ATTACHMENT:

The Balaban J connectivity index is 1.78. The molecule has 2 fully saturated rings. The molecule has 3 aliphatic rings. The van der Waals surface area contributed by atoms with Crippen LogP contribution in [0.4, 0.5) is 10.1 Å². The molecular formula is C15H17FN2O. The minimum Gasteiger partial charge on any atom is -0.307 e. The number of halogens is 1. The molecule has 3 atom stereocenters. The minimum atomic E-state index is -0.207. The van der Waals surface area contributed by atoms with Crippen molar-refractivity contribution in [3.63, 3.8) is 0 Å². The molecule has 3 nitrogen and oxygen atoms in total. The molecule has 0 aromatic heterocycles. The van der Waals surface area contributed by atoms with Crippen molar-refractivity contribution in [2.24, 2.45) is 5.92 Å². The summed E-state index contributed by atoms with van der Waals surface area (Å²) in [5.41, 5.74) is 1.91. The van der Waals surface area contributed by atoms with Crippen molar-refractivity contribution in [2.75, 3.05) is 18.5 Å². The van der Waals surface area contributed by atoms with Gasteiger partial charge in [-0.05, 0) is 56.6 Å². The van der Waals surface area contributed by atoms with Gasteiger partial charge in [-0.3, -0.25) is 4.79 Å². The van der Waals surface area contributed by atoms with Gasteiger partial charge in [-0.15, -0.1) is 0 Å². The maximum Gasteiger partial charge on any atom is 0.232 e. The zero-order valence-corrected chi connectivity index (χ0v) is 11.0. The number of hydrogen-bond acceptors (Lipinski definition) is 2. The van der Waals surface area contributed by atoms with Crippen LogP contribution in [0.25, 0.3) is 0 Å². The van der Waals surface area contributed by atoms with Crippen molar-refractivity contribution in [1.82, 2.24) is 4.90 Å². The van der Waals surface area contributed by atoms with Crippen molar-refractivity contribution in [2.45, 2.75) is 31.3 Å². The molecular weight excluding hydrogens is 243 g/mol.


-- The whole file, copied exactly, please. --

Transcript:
The Balaban J connectivity index is 1.78. The molecule has 2 fully saturated rings. The molecule has 3 aliphatic rings. The van der Waals surface area contributed by atoms with Crippen LogP contribution in [0.4, 0.5) is 10.1 Å². The molecular formula is C15H17FN2O. The minimum Gasteiger partial charge on any atom is -0.307 e. The number of halogens is 1. The molecule has 3 atom stereocenters. The minimum atomic E-state index is -0.207. The van der Waals surface area contributed by atoms with Crippen molar-refractivity contribution in [3.63, 3.8) is 0 Å². The molecule has 3 nitrogen and oxygen atoms in total. The molecule has 0 aromatic heterocycles. The van der Waals surface area contributed by atoms with Crippen molar-refractivity contribution in [2.24, 2.45) is 5.92 Å². The summed E-state index contributed by atoms with van der Waals surface area (Å²) in [5.41, 5.74) is 1.91. The van der Waals surface area contributed by atoms with Crippen molar-refractivity contribution in [2.75, 3.05) is 18.5 Å². The van der Waals surface area contributed by atoms with Gasteiger partial charge in [-0.05, 0) is 56.6 Å². The van der Waals surface area contributed by atoms with Gasteiger partial charge in [-0.3, -0.25) is 4.79 Å². The van der Waals surface area contributed by atoms with Gasteiger partial charge in [-0.15, -0.1) is 0 Å². The maximum Gasteiger partial charge on any atom is 0.232 e. The zero-order valence-corrected chi connectivity index (χ0v) is 11.0. The number of hydrogen-bond acceptors (Lipinski definition) is 2. The van der Waals surface area contributed by atoms with Crippen LogP contribution in [0.25, 0.3) is 0 Å². The van der Waals surface area contributed by atoms with Crippen molar-refractivity contribution in [1.82, 2.24) is 4.90 Å². The van der Waals surface area contributed by atoms with Crippen molar-refractivity contribution in [2.45, 2.75) is 31.3 Å². The molecular weight excluding hydrogens is 243 g/mol.